Graduate school interviews can take many forms, including one-on-one conversations, group interviews with more than one candidate, panel interviews with more than one interviewer or impromptu phone interviews.
How can you put your best foot forward? Prepare yourself. Do your homework on the school you want to attend and the faculty. Know your long-term goals: Do you want to teach, go into research or pursue a career in the field?
Before the interview, consider the points you want to make, write down a list of your best skills and qualities, and develop a strategy to communicate your strengths. Be prepared to answer tough questions about your transcripts and explain the reasons for any gaps in your performance.
Remember that most interviewers are looking for these things when you answer questions: the content of your answer, how you organize your thoughts and solve problems, and how you articulate your ideas. Don't be afraid to pause and collect your thoughts before answering a question.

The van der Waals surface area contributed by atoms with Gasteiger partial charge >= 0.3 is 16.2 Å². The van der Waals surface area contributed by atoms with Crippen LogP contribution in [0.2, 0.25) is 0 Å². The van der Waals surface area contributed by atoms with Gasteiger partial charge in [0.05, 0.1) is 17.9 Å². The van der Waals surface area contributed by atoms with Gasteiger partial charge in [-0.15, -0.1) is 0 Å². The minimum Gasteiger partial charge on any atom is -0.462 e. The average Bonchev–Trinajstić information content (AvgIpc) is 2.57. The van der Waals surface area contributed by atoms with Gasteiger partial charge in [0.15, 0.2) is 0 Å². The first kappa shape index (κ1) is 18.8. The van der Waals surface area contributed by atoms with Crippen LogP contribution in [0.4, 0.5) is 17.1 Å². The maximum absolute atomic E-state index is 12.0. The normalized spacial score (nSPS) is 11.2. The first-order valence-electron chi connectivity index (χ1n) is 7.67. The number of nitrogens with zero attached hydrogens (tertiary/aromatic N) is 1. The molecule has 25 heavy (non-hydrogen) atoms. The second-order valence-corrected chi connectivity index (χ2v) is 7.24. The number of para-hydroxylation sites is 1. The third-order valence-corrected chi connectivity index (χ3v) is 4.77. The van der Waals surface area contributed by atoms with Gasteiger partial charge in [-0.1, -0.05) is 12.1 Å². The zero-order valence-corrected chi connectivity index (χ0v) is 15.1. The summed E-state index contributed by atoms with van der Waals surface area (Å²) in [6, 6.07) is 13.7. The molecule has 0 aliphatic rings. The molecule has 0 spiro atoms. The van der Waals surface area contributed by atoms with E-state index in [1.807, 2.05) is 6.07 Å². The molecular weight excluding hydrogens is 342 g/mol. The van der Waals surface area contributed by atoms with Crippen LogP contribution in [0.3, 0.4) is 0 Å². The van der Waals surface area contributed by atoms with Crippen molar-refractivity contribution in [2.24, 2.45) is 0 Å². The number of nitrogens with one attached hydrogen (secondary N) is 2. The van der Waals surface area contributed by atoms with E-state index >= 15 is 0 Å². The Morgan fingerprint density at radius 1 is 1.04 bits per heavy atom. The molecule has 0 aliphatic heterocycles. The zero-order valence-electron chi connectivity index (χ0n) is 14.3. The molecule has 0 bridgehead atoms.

Ready? Let's do a practice round. Following are some sample personal questions that you should be prepared to answer.
- Describe yourself.
- How would someone else describe you?
- Why are you a good fit for our program?
- What are your long-range objectives?
- Tell me about your strengths and weaknesses.
- How and when did you choose to enter this field?
We'll move on to academics next.
- How has your education prepared you for our graduate program?
- Why did you decide to apply to our program?
- What courses have been the most challenging for you?
- Does your academic record reflect your true abilities?
Schools will also be interested in your extracurricular activities, as well as your leadership and problem-solving skills. You might find yourself responding to questions like these:
- What extracurricular activity has been most rewarding to you?
- What hobbies or activities do you enjoy?
- What is your most important contribution to an organization, company or team?
- Describe a situation where you showed initiative.
- Tell me about when you were last involved in a conflict and how you handled it.
- How do you handle stress?
- What are the major trends in your field?
- What world problems bother you most? How would you solve them?
- What do you consider to be the most important developments in this field over the past ten years, and why?
[source: University of Wisconsin/Green Bay]
Read on to learn how you can make a good impression by asking questions in a graduate school interview in addition to answering them.